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Analyzing Level Design: A Genre-Specific Approach (@ DePaul, Friday)

Jim Whitehead

This Friday I will be visiting Jose Zagal at DePaul University (his book Ludoliteracy has just come out) and giving a talk on my view of level design. My goal in giving the talk is to develop a framework spanning the research my students Gillian Smith, Ken Hullett, and I have been doing over the past few years (along with Mee Cha, Mike Treanor, and Michael Mateas). The core idea of the talk is this: level design is inherently a genre-specific activity, and each game genre possesses its own approach for designing levels in the genre. While there are some concepts, such as pacing and tension, that span multiple genres, to provide compelling explanations for how to create game levels requires an analytical approach that is tailored to a specific genre.

So, for example, we have 2D platform games such as Super Mario World and Sonic the Hedgehog where the notion of player rhythm explains much about level design [Sandbox08]. Yet, switch over to first person shooter games, and the crafting of level geometry to affect combat experience is paramount. FPS levels can largely be decomposed into a series of level design patterns that can be arbitrarily composed [FDG2010]. For 2d space shooters (shmups), the best explanatory framework for level design involves the crafting of safe and unsafe spaces, and the use of enemy placement and powerup drops to guide the player into certain locations. Further highlighting the genre-specific nature of level design, we see exceptions to the above. In Super Metroid, an action-platformer, the focus is more on creation of puzzles, enemy AI, and the placement of enemies. The notion of rhythm is no longer the guiding principle. Stealth first-person shooters such as Metal Gear Solid use different level design principles than traditional FPS games such as the Halo series.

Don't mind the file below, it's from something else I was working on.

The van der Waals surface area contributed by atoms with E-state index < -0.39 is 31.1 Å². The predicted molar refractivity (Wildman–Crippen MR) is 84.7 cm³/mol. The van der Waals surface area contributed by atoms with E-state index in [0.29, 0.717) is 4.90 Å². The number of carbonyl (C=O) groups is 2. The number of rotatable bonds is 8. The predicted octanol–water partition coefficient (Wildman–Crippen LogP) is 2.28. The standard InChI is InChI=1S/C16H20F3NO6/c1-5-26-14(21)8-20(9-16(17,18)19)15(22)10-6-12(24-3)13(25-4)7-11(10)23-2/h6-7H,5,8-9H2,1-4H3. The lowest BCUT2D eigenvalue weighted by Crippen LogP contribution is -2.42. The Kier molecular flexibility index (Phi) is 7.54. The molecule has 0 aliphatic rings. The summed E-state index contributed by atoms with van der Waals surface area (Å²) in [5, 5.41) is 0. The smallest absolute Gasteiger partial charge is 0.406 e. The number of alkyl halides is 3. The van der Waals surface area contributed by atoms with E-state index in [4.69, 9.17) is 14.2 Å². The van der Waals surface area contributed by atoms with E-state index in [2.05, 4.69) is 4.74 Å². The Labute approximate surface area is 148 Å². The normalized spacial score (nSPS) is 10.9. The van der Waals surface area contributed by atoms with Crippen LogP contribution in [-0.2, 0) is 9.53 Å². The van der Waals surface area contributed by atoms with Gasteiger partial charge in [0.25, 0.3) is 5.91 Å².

A wide variety of computer games use the notion of levels to subdivide the gameplay experience into a series of distinct spaces with associated goals. While there are many examples of games that are segmented into levels, there is little written on how level design should be performed. This talk presents a view of level design as a genre-specific activity, where each game genre possesses its own approach for designing levels in the genre. Analysis of the genres of 2d platform games, 2d space shooters (shmups), and first-person shooters highlights how levels in each genre follow different design principles. The talk ends by discussing how procedural level generation can be used to turn these design principles into operational theories of level generation, to better understand their strengths and limitations.

The talk is Friday, November 12, from 12 to 1pm in CDM 708.

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